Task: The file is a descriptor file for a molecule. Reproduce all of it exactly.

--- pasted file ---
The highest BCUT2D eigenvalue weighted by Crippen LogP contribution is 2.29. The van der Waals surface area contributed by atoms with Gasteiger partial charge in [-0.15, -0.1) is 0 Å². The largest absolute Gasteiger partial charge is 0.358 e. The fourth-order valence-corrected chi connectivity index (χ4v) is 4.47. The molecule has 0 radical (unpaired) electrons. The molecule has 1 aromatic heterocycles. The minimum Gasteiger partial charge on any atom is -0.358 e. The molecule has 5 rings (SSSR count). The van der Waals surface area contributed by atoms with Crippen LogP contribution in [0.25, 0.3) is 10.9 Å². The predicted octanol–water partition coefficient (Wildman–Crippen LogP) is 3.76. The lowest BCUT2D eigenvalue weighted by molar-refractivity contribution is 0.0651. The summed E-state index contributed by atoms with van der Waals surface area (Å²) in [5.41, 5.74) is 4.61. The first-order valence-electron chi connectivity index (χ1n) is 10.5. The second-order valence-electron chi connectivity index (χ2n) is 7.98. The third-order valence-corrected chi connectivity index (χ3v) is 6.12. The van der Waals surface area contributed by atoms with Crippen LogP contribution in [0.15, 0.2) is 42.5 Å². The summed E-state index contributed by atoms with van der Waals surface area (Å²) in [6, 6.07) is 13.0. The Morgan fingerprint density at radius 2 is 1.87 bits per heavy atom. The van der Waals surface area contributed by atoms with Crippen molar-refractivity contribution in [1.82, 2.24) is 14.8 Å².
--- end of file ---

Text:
The highest BCUT2D eigenvalue weighted by Crippen LogP contribution is 2.29. The van der Waals surface area contributed by atoms with Gasteiger partial charge in [-0.15, -0.1) is 0 Å². The largest absolute Gasteiger partial charge is 0.358 e. The fourth-order valence-corrected chi connectivity index (χ4v) is 4.47. The molecule has 0 radical (unpaired) electrons. The molecule has 1 aromatic heterocycles. The minimum Gasteiger partial charge on any atom is -0.358 e. The molecule has 5 rings (SSSR count). The van der Waals surface area contributed by atoms with Crippen LogP contribution in [0.25, 0.3) is 10.9 Å². The predicted octanol–water partition coefficient (Wildman–Crippen LogP) is 3.76. The lowest BCUT2D eigenvalue weighted by molar-refractivity contribution is 0.0651. The summed E-state index contributed by atoms with van der Waals surface area (Å²) in [5.41, 5.74) is 4.61. The first-order valence-electron chi connectivity index (χ1n) is 10.5. The second-order valence-electron chi connectivity index (χ2n) is 7.98. The third-order valence-corrected chi connectivity index (χ3v) is 6.12. The van der Waals surface area contributed by atoms with Crippen LogP contribution in [0.15, 0.2) is 42.5 Å². The summed E-state index contributed by atoms with van der Waals surface area (Å²) in [6, 6.07) is 13.0. The Morgan fingerprint density at radius 2 is 1.87 bits per heavy atom. The van der Waals surface area contributed by atoms with Crippen molar-refractivity contribution in [1.82, 2.24) is 14.8 Å².